Federal Reserve flow of funds accounts for Q1 2006 show the degree to which equity investments have fallen out of favor with individual investors.

Flow table F100 (Households) reports annual rates of net direct sales of equities by individuals of $866.5 billion, an all-time high.

This selling is interpreted as reflecting executives exercising stock options in a massive transfer of corporate wealth to favored insiders through buybacks.

On the other hand, net purchases of equities by individuals via mutual funds — for many years a pillar of the stock market — was only $205.1 billion in Q1 2006 (annual rate).

This means that net disinvestment in equities by individuals was $670.9 billion (annual rate) in Q1 2006 — a record!

More »


For the first year since 2001, investors moved back into money market mutual funds in 2005, with net sales of $127 billion. (See: Federal Reserve flow of funds account F206.)

The largest flows into money market funds came from U.S. households ($47.7 billion) and funding corporations ($58.4 billion).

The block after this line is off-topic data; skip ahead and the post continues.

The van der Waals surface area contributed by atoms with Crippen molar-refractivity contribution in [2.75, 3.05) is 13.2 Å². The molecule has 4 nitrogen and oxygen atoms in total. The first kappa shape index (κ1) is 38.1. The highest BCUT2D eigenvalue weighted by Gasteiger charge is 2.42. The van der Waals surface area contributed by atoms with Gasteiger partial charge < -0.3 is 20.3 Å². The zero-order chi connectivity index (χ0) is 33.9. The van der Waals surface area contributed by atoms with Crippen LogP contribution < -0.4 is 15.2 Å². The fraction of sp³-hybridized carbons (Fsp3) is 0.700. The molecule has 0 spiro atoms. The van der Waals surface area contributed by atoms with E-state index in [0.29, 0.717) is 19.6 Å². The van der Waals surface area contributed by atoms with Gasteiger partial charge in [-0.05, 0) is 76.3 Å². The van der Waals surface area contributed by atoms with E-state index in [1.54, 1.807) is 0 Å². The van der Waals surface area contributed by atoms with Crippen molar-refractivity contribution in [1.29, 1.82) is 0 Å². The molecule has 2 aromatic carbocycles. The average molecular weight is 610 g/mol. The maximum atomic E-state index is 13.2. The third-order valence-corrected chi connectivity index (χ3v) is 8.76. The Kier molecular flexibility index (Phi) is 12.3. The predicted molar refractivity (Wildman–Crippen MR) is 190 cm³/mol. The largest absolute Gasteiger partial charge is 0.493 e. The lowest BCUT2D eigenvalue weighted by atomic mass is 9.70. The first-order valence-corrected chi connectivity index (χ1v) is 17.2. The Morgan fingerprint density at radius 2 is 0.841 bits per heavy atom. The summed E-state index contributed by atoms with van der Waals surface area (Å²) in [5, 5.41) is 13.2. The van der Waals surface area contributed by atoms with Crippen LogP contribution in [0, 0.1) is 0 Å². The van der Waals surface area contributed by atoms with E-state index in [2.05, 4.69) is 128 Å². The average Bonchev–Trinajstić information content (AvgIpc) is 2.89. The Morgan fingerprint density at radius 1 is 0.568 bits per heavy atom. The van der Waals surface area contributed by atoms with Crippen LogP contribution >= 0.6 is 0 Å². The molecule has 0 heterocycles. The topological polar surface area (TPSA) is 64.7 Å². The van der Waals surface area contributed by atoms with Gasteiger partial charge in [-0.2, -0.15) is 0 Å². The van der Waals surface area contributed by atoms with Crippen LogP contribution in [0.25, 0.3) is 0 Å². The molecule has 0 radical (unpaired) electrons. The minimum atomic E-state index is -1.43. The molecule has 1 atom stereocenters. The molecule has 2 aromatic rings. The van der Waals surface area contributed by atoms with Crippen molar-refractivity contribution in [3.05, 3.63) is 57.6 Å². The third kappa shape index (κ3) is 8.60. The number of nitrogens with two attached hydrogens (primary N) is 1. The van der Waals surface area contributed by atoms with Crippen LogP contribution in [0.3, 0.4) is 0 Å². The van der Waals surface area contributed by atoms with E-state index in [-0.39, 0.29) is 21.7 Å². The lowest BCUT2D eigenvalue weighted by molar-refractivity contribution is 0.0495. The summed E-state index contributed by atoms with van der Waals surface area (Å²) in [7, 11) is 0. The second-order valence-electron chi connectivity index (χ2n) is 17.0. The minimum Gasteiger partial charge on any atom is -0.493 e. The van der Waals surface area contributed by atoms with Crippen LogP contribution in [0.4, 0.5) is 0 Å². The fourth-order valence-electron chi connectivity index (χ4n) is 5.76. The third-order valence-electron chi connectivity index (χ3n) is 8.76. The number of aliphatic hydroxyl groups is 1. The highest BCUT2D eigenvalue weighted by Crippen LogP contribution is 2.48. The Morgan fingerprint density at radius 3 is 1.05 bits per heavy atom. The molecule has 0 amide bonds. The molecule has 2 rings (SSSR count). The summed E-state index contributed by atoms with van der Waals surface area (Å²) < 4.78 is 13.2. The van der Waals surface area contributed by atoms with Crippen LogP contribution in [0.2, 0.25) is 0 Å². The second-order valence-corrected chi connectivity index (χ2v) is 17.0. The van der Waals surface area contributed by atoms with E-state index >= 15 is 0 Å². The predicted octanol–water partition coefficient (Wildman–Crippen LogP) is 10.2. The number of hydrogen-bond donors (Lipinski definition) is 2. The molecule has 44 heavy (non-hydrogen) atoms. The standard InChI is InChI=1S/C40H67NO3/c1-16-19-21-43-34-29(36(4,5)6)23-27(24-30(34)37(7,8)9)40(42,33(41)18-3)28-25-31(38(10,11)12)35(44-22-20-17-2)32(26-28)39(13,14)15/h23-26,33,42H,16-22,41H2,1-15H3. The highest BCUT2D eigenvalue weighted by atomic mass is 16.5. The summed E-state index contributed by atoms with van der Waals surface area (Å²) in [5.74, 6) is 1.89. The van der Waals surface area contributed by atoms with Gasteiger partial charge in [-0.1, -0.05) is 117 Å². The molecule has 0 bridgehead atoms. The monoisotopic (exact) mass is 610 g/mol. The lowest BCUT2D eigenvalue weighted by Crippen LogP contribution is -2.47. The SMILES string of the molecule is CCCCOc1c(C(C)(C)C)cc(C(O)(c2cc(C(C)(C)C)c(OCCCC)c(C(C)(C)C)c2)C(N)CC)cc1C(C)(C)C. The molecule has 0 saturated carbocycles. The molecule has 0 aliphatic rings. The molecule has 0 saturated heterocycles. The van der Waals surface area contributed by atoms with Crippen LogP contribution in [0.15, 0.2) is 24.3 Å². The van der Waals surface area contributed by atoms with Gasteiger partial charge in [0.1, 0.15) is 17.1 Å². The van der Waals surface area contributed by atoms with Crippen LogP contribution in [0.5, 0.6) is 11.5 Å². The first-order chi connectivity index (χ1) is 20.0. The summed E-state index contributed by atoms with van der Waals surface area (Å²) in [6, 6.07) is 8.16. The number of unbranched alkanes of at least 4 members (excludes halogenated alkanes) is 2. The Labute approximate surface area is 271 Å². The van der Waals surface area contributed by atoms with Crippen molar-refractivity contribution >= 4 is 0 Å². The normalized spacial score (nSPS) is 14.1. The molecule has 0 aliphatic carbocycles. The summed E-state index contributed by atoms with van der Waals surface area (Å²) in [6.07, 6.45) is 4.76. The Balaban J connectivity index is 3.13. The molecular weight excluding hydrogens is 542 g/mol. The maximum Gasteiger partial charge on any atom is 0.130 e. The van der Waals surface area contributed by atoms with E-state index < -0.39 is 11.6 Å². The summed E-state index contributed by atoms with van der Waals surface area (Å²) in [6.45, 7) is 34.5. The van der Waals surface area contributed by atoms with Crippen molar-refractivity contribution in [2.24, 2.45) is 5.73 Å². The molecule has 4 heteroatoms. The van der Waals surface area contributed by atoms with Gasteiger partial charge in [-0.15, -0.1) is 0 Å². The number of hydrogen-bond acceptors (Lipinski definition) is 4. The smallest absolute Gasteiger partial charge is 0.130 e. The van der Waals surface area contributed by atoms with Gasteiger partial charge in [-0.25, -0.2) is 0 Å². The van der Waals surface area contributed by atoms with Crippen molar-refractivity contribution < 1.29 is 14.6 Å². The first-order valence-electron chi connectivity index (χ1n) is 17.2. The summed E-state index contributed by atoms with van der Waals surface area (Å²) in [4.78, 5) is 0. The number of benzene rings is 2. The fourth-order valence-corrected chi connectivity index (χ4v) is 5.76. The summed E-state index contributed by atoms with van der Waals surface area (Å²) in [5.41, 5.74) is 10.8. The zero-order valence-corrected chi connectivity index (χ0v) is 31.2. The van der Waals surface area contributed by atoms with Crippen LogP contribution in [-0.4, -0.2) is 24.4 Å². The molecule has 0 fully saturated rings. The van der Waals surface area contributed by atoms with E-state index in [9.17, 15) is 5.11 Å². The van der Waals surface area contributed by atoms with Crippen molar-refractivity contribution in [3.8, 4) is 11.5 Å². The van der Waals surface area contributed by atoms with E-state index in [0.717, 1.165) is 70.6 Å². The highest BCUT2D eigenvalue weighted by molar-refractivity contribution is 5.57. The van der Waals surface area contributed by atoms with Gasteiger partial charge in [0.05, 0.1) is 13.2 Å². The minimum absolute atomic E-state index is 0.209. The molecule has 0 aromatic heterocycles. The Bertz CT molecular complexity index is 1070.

The return of investors to money market funds was clearly the result of the Federal Reserve policy of increasing short-term interest rates, combined with the flattening of the yield curve due to buying pressure on longer-term fixed income securities resulting from the trade deficit.

Investment by funding corporations picked up in the last quarter of 2005 to an annual rate of $168.6 billion. Much of the money of funding corporations is connected to cash collateral held on short-sales of securities.

Presumably, collateral put up by speculators against long-bonds (gambling that long-bond prices would fall) was being channeled through funding corporations into money market funds, thereby helping to keep short-term rates down.

(See: “Just What Are Funding Corporations?“)


copyright | privacy | home

Powered by WordPress | Entries (RSS) | Comments (RSS)